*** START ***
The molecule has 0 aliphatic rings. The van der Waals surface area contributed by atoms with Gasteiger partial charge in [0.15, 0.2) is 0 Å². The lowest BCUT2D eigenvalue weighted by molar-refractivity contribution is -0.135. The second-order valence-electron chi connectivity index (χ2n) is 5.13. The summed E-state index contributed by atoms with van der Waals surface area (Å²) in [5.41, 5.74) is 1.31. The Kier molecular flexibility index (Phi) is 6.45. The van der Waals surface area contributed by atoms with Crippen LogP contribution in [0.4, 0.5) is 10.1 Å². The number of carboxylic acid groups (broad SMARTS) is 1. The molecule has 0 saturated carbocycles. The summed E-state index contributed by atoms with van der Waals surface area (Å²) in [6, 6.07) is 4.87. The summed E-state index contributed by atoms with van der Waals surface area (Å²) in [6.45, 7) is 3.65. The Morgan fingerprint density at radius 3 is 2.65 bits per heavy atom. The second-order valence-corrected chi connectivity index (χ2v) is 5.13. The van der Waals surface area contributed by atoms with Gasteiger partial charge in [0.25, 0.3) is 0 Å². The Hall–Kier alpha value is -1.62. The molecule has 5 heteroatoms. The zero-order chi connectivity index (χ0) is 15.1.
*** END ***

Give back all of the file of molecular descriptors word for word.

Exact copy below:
The molecule has 0 aliphatic rings. The van der Waals surface area contributed by atoms with Gasteiger partial charge in [0.15, 0.2) is 0 Å². The lowest BCUT2D eigenvalue weighted by molar-refractivity contribution is -0.135. The second-order valence-electron chi connectivity index (χ2n) is 5.13. The summed E-state index contributed by atoms with van der Waals surface area (Å²) in [5.41, 5.74) is 1.31. The Kier molecular flexibility index (Phi) is 6.45. The van der Waals surface area contributed by atoms with Crippen LogP contribution in [0.4, 0.5) is 10.1 Å². The number of carboxylic acid groups (broad SMARTS) is 1. The molecule has 0 saturated carbocycles. The summed E-state index contributed by atoms with van der Waals surface area (Å²) in [6, 6.07) is 4.87. The summed E-state index contributed by atoms with van der Waals surface area (Å²) in [6.45, 7) is 3.65. The Morgan fingerprint density at radius 3 is 2.65 bits per heavy atom. The second-order valence-corrected chi connectivity index (χ2v) is 5.13. The van der Waals surface area contributed by atoms with Gasteiger partial charge in [0.25, 0.3) is 0 Å². The Hall–Kier alpha value is -1.62. The molecule has 5 heteroatoms. The zero-order chi connectivity index (χ0) is 15.1.